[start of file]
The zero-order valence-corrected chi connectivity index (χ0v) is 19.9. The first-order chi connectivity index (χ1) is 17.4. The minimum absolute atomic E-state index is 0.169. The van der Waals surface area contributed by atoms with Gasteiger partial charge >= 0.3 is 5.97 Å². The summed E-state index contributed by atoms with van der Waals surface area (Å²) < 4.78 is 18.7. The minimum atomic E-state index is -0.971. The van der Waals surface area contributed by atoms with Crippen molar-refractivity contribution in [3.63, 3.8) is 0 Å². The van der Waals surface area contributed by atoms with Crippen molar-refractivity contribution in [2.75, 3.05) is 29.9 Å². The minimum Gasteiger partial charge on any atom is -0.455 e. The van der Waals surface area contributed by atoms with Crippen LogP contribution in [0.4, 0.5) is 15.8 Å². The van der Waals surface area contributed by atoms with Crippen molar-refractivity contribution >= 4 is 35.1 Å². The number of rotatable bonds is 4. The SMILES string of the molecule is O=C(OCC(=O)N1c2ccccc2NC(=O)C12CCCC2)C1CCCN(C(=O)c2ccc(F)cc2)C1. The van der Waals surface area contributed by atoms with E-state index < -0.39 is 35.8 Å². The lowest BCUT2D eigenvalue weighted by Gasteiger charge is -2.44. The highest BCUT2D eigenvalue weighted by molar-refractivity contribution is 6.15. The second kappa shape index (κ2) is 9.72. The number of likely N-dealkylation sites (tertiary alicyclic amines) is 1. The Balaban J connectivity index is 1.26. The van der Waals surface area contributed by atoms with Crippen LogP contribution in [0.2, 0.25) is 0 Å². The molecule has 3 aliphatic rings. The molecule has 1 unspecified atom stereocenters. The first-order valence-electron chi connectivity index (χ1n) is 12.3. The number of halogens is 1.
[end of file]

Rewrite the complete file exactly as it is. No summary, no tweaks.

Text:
The zero-order valence-corrected chi connectivity index (χ0v) is 19.9. The first-order chi connectivity index (χ1) is 17.4. The minimum absolute atomic E-state index is 0.169. The van der Waals surface area contributed by atoms with Gasteiger partial charge >= 0.3 is 5.97 Å². The summed E-state index contributed by atoms with van der Waals surface area (Å²) < 4.78 is 18.7. The minimum atomic E-state index is -0.971. The van der Waals surface area contributed by atoms with Crippen molar-refractivity contribution in [3.63, 3.8) is 0 Å². The van der Waals surface area contributed by atoms with Crippen molar-refractivity contribution in [2.75, 3.05) is 29.9 Å². The minimum Gasteiger partial charge on any atom is -0.455 e. The van der Waals surface area contributed by atoms with Crippen LogP contribution in [0.4, 0.5) is 15.8 Å². The van der Waals surface area contributed by atoms with Crippen molar-refractivity contribution >= 4 is 35.1 Å². The number of rotatable bonds is 4. The SMILES string of the molecule is O=C(OCC(=O)N1c2ccccc2NC(=O)C12CCCC2)C1CCCN(C(=O)c2ccc(F)cc2)C1. The van der Waals surface area contributed by atoms with E-state index < -0.39 is 35.8 Å². The lowest BCUT2D eigenvalue weighted by Gasteiger charge is -2.44. The highest BCUT2D eigenvalue weighted by molar-refractivity contribution is 6.15. The second kappa shape index (κ2) is 9.72. The number of likely N-dealkylation sites (tertiary alicyclic amines) is 1. The Balaban J connectivity index is 1.26. The van der Waals surface area contributed by atoms with Crippen LogP contribution in [0.2, 0.25) is 0 Å². The molecule has 3 aliphatic rings. The molecule has 1 unspecified atom stereocenters. The first-order valence-electron chi connectivity index (χ1n) is 12.3. The number of halogens is 1.